The revolution will not be televised –it will be emailed, texted, blogged, wikied and twittered….
If you have been emailing, texting, blogging, contributing or editing articles to Wikipedia, or twittering and facebooking, chances are there is nothing new that you will find about this book. We are pulled into it without knowing that we are part of a social revolution, and by using these social tools we are doing a greater good to mankind.
How is it so? Well, some of the examples portrayed in the book were a surprise for me:
- It takes a whole village to find a phone: A friend is able to immobilize his social network to help locate a missing mobile phone in the huge city of New York.
- Everyone is a media outlet: Journalistic privilege is threatened because of mass amateurisation i.e. people like you and me who found an avenue to publish (blogging) and some went ahead and form a large group of readership without having to train as professional journalist.
- Sharing anchors community. Sharing encourages cooperation, surmountable to collective action. Political demonstration, flash mobs, unfiltered voices from China (about the Sze Chuan earthquake) and repressive countries are being heard and collaborative actions are taken. Or what used to be hidden is now on the surface, the example of priests who relocates frequently to cover the fact that they had abused the choir boys. Not until family of victims are connected together did they realize the magnitude of the problem and took action.
- Never forget, especially in the workplace, that email is a public act. The email from a whistle blower in Enron is such.
The very act of writing and sending an email can be a kind of publishing, because once an e-mail is sent, it is almost impossible to destroy all the copies, and anyone who has a copy can broadcast it to the world at will, and with ease. Now and presumably from now on, the act of creating and circulating evidence of wrongdoing to more than a few people, even if they all work together, will be seen as a delayed but public act.
Hmmm.. I have to keep reminding myself that.
- Publish then filter: talks about the phenomenon of Flickr photo share and weblogs. Bloggers derive more satisfaction by writing for friends to read than writing for an audience. Before the Internet it took huge effort to say something that would be heard by a significant number of people, so we regard any publicly available material as being offered directly to us. With weblogs, much of what gets posted on any given day is in public but not for the public.
- Personal motivation meets collaborate production is the most awe-inspiring chapter about the birth and sustainability of Wikipedia. Wikipedia survives vandalism because it is built from the assumption that the good edits will outweigh the bad ones; and that new errors will be introduced less frequently than existing ones will be corrected. This assumption has proven correct. Wikipedia articles get better, on average, over time. The 80-20 Pareto rule applies for Wikipedia success as well, as 20% of the contributors are editors for 80% of the materials. Linux and Wiki are products of social altruism, with essential ingredients of social density and continuity. This community operates in the principle of reciprocal altruism (I did a favour today, and other days someone will do me a favour). I thought it is a magnificent model for virtuous living, and gave hope to the good of human kind when I read this chapter.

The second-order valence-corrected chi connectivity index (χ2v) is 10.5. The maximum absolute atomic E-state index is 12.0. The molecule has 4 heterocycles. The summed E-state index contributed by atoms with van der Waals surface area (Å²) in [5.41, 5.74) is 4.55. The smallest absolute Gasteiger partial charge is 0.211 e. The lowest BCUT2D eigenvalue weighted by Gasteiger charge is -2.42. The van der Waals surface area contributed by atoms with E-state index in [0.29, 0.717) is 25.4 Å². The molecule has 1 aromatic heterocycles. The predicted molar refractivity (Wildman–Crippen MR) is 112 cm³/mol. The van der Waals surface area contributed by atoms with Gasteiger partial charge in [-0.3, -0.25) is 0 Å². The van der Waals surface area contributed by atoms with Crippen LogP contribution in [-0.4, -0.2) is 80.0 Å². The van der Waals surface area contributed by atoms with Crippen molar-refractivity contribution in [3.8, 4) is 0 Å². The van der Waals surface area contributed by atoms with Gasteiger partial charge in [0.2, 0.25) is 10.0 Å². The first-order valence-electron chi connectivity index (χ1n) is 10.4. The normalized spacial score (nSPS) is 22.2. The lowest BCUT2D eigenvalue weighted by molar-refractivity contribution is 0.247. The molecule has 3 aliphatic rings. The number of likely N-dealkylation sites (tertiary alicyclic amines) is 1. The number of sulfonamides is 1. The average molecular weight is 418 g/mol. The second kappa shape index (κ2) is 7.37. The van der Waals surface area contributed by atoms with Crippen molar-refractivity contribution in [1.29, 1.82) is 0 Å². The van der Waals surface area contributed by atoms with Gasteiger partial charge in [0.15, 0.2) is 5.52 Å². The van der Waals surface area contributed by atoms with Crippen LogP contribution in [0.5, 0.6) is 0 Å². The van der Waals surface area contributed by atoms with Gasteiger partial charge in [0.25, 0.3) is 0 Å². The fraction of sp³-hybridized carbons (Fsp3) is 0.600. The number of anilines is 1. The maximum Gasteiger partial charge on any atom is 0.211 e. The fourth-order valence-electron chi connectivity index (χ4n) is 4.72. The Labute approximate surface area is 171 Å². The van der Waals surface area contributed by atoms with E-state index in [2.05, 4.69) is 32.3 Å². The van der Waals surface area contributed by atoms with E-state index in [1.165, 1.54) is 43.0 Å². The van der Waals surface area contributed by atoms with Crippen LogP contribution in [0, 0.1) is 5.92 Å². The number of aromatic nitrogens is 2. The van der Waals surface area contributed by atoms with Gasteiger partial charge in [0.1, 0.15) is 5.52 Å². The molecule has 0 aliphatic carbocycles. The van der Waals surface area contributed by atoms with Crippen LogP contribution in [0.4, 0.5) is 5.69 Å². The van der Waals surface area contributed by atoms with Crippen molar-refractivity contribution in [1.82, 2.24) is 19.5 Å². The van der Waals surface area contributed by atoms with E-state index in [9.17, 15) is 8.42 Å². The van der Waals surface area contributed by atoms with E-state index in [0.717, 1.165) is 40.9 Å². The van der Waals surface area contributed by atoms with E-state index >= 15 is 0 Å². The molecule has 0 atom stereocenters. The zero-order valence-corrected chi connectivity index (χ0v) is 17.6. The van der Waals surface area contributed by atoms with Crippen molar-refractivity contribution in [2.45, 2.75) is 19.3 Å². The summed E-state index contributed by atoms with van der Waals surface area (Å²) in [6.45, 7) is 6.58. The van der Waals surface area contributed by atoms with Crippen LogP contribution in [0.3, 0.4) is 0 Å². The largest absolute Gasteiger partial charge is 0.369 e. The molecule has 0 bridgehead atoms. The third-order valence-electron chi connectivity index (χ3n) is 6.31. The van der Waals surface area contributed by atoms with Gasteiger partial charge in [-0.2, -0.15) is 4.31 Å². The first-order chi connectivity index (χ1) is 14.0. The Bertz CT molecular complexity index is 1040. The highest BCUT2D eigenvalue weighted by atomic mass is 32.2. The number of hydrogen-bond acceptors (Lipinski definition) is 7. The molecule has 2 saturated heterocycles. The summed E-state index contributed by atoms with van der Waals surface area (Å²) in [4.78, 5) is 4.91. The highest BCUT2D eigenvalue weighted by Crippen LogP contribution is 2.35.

- Fitting our tools to a small world: seriously there is only few hours in our waking hours that we do real socialising. No fear, as with social networking tools, a larger network is a sparsely linked group of more densely linked subnetworks. Only several few-person networks together into a network of networks. Confused? Read the book, it is profound.
As all unregulated Internet tools prove, the result of this new world order of easy collaboration can be both good (flash mob with peaceful demonstration ice-cream eating protest and Wikipedia etc) and bad (teenage girls sharing advice for staying dangerously skinny), it is social dilemma that we have to live with. Because like it or not, the social revolution is affecting EVERYBODY.
For the first time, we have the tools to make group action truly a reality. At core, our most primal need is to socialise. Now that the transaction costs of communicating is virtually free, we are socializing with ease again. Communication doesn’t get socially interesting until it is technologically boring. The younger generation take up this revolution like fish to water, while the older ones or more specifically the bureaucrats have to unlearn what they learn and take advantage of the revolution to make a bigger impact in the world.
What I like most about book: The book is insightful and I learnt many new things from it. It also helps me put the recent happenings in social networking in perspective for me.
What I like least about book: Shirky writes almost in circles, fluffing up simple example stories to many pages and then referring to them repeatedly throughout the book as if they capture some great Truth. The middle is good, the beginning and the end have more fluffing up. It can get text-booky.